City water quality meets requirements
By Barbara Arntsen
Published in News on June 16, 2004 2:00 PM
That's the underlying message in Goldsboro's annual water report, issued recently in the monthly water bills.
Goldsboro's drinking water met, or exceeded, all water quality tests in the past year as required by law.
The city's primary water source is the Neuse River, and its alternate water supply is the Little River.
Though the average person might find the report difficult to interpret, Public Utilities Director Karen Brashear said the city tries to make it as "user friendly" as possible.
"There's just a certain amount of scientific nomenclature that you have to put in there, and people have a hard time deciphering lab data," she said.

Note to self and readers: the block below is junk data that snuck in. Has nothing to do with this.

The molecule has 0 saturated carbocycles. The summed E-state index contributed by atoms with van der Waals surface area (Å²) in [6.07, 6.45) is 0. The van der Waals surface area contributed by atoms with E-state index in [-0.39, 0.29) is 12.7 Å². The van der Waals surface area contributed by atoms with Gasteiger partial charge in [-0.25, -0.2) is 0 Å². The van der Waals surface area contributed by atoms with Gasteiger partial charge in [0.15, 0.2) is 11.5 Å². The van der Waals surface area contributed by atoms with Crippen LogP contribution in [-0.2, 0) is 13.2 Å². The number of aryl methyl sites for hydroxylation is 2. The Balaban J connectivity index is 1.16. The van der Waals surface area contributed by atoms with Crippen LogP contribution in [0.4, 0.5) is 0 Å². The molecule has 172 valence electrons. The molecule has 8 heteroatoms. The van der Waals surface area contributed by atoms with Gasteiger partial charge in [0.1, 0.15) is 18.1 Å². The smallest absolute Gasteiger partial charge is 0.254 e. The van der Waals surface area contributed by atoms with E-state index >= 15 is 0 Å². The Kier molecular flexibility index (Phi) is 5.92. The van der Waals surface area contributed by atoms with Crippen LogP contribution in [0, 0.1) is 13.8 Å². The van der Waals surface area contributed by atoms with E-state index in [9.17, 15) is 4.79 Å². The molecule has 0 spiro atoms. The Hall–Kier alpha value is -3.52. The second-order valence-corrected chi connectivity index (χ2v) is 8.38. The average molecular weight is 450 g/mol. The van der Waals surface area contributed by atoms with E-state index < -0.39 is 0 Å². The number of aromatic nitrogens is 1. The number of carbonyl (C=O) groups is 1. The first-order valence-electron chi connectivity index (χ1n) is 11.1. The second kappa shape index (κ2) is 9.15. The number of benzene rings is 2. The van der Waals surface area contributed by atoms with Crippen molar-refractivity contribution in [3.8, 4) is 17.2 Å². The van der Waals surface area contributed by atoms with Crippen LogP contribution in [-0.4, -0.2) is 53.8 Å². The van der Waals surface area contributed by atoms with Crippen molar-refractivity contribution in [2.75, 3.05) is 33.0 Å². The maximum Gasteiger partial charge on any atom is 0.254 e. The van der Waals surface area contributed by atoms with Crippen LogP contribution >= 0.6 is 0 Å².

The city tests the water for a variety of things, including copper, chloroform, lead, iron and sodium. It also tests for bacteria.
"We do testing every month for bacteria," Ms. Brashear said. "We have different sampling points all over the city, and we rotate those sites, so we're not testing the same location."
It's just another way, she said, for the city to verify its water quality.
Monitoring the water regularly ensures that there are no pollutants or contaminants present.
"Anything that's not H2O you could look at as a contaminant, but you want some things, like certain minerals in the water," she said. "Even though it's not H2O, it's a good thing."
There are other things that you don't want, she said, like heavy metals. Testing of the city's water showed no heavy metal.
Four years ago, Goldsboro changed its drinking-water disinfecting practice from the use of "free chlorine" to the use of "chloramine."
The change was made because chlorine can react with certain organic substances, such as algae in the river that supplies the city's water, to form trihalomethanes. If consumed at high levels for 70 years, trihalomethanes may cause cancer, according to the U.S. Environmental Protection Agency.
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